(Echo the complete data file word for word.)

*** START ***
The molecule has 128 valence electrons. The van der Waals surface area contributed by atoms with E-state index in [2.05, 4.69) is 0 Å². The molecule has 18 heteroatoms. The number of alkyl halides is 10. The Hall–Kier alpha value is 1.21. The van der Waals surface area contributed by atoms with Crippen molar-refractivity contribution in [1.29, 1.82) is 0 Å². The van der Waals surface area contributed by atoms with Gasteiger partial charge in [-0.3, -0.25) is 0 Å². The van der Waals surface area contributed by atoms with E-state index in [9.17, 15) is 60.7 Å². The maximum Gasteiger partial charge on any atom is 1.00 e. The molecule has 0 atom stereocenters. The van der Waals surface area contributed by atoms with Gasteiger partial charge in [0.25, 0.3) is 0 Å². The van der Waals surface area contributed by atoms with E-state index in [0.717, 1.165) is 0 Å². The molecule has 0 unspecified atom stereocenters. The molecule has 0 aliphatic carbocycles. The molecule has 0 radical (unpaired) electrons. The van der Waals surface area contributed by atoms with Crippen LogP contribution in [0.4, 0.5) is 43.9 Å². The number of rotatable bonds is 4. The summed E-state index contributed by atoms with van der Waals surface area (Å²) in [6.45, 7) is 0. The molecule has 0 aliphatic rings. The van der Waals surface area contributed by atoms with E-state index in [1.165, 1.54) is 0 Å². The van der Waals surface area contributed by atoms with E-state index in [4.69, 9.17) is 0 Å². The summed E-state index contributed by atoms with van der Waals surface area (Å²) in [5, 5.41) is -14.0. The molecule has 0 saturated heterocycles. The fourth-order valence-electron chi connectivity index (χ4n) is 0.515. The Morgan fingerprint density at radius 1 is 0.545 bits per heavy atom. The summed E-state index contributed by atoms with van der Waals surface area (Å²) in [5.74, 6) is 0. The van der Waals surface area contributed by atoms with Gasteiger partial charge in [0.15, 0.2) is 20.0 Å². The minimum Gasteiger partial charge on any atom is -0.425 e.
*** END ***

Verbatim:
The molecule has 128 valence electrons. The van der Waals surface area contributed by atoms with E-state index in [2.05, 4.69) is 0 Å². The molecule has 18 heteroatoms. The number of alkyl halides is 10. The Hall–Kier alpha value is 1.21. The van der Waals surface area contributed by atoms with Crippen molar-refractivity contribution in [1.29, 1.82) is 0 Å². The van der Waals surface area contributed by atoms with Gasteiger partial charge in [-0.3, -0.25) is 0 Å². The van der Waals surface area contributed by atoms with E-state index in [9.17, 15) is 60.7 Å². The maximum Gasteiger partial charge on any atom is 1.00 e. The molecule has 0 atom stereocenters. The van der Waals surface area contributed by atoms with Gasteiger partial charge in [0.25, 0.3) is 0 Å². The van der Waals surface area contributed by atoms with E-state index in [0.717, 1.165) is 0 Å². The molecule has 0 unspecified atom stereocenters. The molecule has 0 aliphatic carbocycles. The molecule has 0 radical (unpaired) electrons. The van der Waals surface area contributed by atoms with Crippen LogP contribution in [0.4, 0.5) is 43.9 Å². The number of rotatable bonds is 4. The summed E-state index contributed by atoms with van der Waals surface area (Å²) in [6.45, 7) is 0. The molecule has 0 aliphatic rings. The van der Waals surface area contributed by atoms with E-state index in [1.165, 1.54) is 0 Å². The van der Waals surface area contributed by atoms with E-state index in [4.69, 9.17) is 0 Å². The summed E-state index contributed by atoms with van der Waals surface area (Å²) in [5, 5.41) is -14.0. The molecule has 0 saturated heterocycles. The fourth-order valence-electron chi connectivity index (χ4n) is 0.515. The Morgan fingerprint density at radius 1 is 0.545 bits per heavy atom. The summed E-state index contributed by atoms with van der Waals surface area (Å²) in [5.74, 6) is 0. The van der Waals surface area contributed by atoms with Gasteiger partial charge in [0.15, 0.2) is 20.0 Å². The minimum Gasteiger partial charge on any atom is -0.425 e.